Georgia Governor Nathan Deal took responsibility Thursday for the state's response to Tuesday's snowfall, and his critics are weighing in on the fallout.
Dalton Mayor David Pennington is running against Deal as a Republican candidate for Governor, and he said the Atlanta area's gridlock could have been prevented.Pennington said the state should have a plan for winter storms.
"The first thing they obviously should have done is pre-treat the roads," said Pennington. "Some people say well that's a waste of money, but that's like paying your insurance premium. If the worst happens, you're glad you paid your insurance premium."
Deal faces a re-election fight later this year, and voters' perception of his response to the storm and his apology may play a factor.
"I think we did not respond fast enough. We did not respond in the magnitude at an early enough time to be able to avoid some of these consequences," said Deal, who mentioned he wants to create a new plan to avoid what happened in the future.
Atlanta leaders also reacted to questions about readiness.
"One day into a severe weather event, we got our streets clean. We kept our hospitals open. We kept our people safe, and the city of Atlanta is running again," said Kasim Reed, the Atlanta mayor.
The North Georgia area dealt with similar problems of closed roads, wrecks and closings on a smaller scale. The city of Dalton had its own consequences on a smaller scale, including students who went to school and soon had to wait for parents to pick them up.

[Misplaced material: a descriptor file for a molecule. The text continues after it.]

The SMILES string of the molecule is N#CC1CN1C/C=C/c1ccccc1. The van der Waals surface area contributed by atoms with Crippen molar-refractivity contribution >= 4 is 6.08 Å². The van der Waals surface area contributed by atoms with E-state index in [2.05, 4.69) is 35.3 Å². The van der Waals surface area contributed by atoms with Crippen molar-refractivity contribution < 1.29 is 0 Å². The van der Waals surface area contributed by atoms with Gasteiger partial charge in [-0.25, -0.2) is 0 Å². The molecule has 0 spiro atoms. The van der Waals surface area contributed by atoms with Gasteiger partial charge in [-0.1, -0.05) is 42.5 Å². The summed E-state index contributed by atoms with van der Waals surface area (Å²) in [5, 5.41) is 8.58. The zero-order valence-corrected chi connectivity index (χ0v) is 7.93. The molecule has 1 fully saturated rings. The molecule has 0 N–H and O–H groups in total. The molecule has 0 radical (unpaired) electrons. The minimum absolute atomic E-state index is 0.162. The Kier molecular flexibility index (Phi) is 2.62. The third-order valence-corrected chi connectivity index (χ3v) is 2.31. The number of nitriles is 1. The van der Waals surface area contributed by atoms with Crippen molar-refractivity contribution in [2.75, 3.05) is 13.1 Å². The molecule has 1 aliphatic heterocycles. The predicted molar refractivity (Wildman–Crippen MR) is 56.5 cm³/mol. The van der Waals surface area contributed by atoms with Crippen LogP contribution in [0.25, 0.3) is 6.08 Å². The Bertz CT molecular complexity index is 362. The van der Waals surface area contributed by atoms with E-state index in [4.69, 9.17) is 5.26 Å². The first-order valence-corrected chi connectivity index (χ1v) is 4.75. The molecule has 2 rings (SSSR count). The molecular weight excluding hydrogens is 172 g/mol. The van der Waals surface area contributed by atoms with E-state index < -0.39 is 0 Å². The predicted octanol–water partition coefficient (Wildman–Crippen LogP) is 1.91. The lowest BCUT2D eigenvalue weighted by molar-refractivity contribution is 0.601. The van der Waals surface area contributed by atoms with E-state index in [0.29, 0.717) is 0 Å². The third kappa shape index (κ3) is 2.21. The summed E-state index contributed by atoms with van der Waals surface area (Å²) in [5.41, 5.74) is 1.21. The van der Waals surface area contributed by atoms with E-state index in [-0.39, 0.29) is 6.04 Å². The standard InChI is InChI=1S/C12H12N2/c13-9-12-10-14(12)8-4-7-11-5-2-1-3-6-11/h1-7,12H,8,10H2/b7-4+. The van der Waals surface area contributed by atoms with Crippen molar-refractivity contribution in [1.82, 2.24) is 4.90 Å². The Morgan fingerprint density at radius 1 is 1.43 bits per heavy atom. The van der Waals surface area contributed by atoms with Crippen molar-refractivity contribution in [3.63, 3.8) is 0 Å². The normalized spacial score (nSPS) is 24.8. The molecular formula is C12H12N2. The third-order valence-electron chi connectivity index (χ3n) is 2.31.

"When you let everybody go at the same time, (congestion happens). We saw a little bit of that in Dalton. When all the employers let them go at the same time, we end up with a big traffic jam too," said Pennington. "However, we made sure our roads were passable, so it didn't turn into a nightmare."
But it wasn't enough in some areas. Streets like Dug Gap Road were shut down to residents trying to get up the mountain.
"You can't address every road in an event like this. What you do is you make sure the major arteries are done, and the people who live in areas like that, up on mountain tops, they themselves need to make their own plan," said Pennington.
Pennington said the state should make a plan that only allows companies to bring in essential employees. He said that plan should also include crews to pre-treat major interstates to keep truck traffic moving.
Pennington will run against Governor Deal at the state primary election on May 20.By Briona Arradondo